This is a bizarre explanation for interruption. Greek is highly inflected and with almost every word tagged by its ending, word order is pretty fluid, so there’s no requirement that an utterance begin with a verb. Indeed in Greek, frequent the verbless sentence. (Mackridge, 1985.) Neither is there any reason that I can see to imagine that one could predict the content of an entire proposition from its first word. Face-to-face conversation is highly context-dependent, however, and you might well know what your interlocutor is going to come out with, given your understanding of the context. Of course, this is not peculiar to Greek: it’s a human universal. All human beings can interrupt one another during an exchange, regardless of what the grammar of their language requires them to focus on. What matters is how that interruption is received, and this will depend on culture and social context. It might be seen as engagement and enthusiasm, disdain and superiority, insubordination, impatience with your argument or simple pig-ignorance. Chalari says:
‘The way politicians talk in parliament and the way politicians present themselves in the media obviously makes it harder to reach an agreement.’
No question. But since any human being who wants to interrupt another has at least the possibility of doing so, it’s hard to see what the grammar of the language has to do with it. It remains to be seen whether or not a new concern for the collective interest will be reflected in a different attitude to turn-taking in political spoken discourse. Imagine politicians and journalists on Mega channel news patiently awaiting their turn to contribute and graciously ceding the floor to their opponents. That's something I'd pay to see.     

Mackridge, P. (1987) The Modern Greek Language Oxford: Oxford University Press 

Sunday, 3 November 2013

Talk Soup

Fundies say the darndest things. On a You Tube thread, I pointed out to a Jesus freak that contrary to his stated opinion, the issue of gay marriage was indeed a political one. One group wants something, another group is adamant they shall not have it, and both pressure our leaders to decide in their favour - a no-fucking-brainer, really. He replied:

I believe that it's not debatable as far as God is concerned. But I also keep an open mind. God gives us the power to overcome things. [meaning homosexual desire, presumably] He gave us refrigeration to overcome death by shellfish and tampons to overcome "unclean" times in womanhood. With God, all things are possible.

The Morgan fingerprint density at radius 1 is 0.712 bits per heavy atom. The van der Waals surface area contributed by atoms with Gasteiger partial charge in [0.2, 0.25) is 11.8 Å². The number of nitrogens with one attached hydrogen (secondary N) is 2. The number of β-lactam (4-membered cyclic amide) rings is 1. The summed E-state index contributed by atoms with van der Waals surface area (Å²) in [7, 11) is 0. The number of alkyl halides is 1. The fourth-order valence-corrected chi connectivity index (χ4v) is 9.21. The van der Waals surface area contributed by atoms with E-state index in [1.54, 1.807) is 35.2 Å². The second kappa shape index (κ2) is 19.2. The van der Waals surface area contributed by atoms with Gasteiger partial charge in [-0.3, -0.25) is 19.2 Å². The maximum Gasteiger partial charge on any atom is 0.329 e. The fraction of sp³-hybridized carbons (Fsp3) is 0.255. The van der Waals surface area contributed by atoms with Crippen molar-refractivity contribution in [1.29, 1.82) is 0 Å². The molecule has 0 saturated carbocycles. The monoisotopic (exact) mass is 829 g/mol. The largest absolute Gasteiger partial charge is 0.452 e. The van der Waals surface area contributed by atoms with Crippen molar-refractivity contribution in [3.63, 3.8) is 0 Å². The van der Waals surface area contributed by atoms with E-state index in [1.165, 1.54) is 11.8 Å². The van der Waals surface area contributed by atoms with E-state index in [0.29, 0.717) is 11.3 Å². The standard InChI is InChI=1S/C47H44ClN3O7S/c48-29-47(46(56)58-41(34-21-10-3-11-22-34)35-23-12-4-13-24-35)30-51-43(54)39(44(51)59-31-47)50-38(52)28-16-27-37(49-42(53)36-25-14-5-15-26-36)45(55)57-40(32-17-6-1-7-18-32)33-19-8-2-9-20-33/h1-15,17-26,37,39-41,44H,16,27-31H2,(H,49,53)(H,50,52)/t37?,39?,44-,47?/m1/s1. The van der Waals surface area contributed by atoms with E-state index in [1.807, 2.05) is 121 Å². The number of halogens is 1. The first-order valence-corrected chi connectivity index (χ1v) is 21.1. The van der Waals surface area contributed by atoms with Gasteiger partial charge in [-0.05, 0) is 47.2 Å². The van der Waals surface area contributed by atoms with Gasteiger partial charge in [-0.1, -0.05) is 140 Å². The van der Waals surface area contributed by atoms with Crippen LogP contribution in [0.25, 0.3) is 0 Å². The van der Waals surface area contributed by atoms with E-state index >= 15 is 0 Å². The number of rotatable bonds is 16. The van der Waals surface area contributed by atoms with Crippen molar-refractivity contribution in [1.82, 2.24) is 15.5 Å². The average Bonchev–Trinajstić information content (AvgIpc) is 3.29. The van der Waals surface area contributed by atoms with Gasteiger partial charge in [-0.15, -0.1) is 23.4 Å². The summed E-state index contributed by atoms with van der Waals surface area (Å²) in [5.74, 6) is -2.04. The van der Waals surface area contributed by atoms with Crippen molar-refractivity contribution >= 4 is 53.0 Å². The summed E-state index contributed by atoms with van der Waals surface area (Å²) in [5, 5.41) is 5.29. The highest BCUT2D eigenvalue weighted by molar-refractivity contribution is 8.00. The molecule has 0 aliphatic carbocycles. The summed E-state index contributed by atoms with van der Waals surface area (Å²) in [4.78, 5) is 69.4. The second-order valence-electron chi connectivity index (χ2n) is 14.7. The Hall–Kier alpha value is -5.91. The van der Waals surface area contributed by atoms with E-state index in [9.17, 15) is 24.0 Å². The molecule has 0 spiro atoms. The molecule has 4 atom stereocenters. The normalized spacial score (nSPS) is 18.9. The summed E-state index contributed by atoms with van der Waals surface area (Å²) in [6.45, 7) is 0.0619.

FFS... I rejoindered:

God gave us refrigeration and tampons, huh? Look up 'history of tampons' and see how women have coped with this unintelligent design feature over the centuries. Why did he wait until the late 19th century to make refrigeration a possibility? Think of the lives that could have been saved had he inspired people earlier. 

This cuts no ice with your Bible Belt Bible-bewitched Biblebot. They won't credit human beings with even a spark of ingenuity save in the service of lies and skullduggery. The response was simply:

Think of how many souls could have saved (sic) if they had accepted God. 

Never mind. It's inevitable they'll accept gay marriage in the end - then claim credit for having successfully overcome the wicked world's homophobia, which God has always hated.

Sod them. Let's talk about soup.

When, as now, it turns back-endish, it's gratifyingly cheap, simple and healthy to boil up a big pan of root veg, garlic and herbs, and whizz it into soup to eat with dark, wholemeal bread as the rain lashes the windows. It's nice to work up an appetite by pondering what colour and texture of soup you fancy: broccoli-spinachy green, beety purple, carroty-turnipy orange, creamy or nubbly. I use cannellini beans when I want a smooth, creamy texture, because I don't like real cream. I usually chuck in some white wine or dry sherry. This weekend I had a hankering for a rich fish soup. I had specific gustatorial, visual and textural requirements for this one, so it took a bit of thought and research. Here's what I came up with.       

First, take a bulb of garlic, separate the cloves, toss them in a little olive oil and bung them in the oven until they turn soft and creamy. Meanwhile, fry some onions in olive oil with a bunch of thyme. It's amazing how many recipes tell you to pick the leaves off the thyme: who could be arsed? I just throw in a bunch of stalks and then fish them out before I make with the blender. I wanted this soup to be yellow, so when the onions had softened I threw in a chopped yellow pepper and a chopped leek. I got the yellow pepper from a stall on the High Street where six peppers of assorted hues were a pahnd a bowl, unlike at Marks and Sparks where you pay at least that for one. It means finding a use for two green peppers, though - any suggestions? It became obvious that the soup wouldn't be yellow enough, so I added a tiny bit of turmeric. I slung in a can of cannellini beans, water and a couple of fish stock cubes, and boiled it all up. When the vegetables were done, I put in a small piece of smoked haddock, and after a few minutes, squeezed the soft creamy garlic from the skins, added them, and blended the lot to a puree. I remembered to remove the thyme first.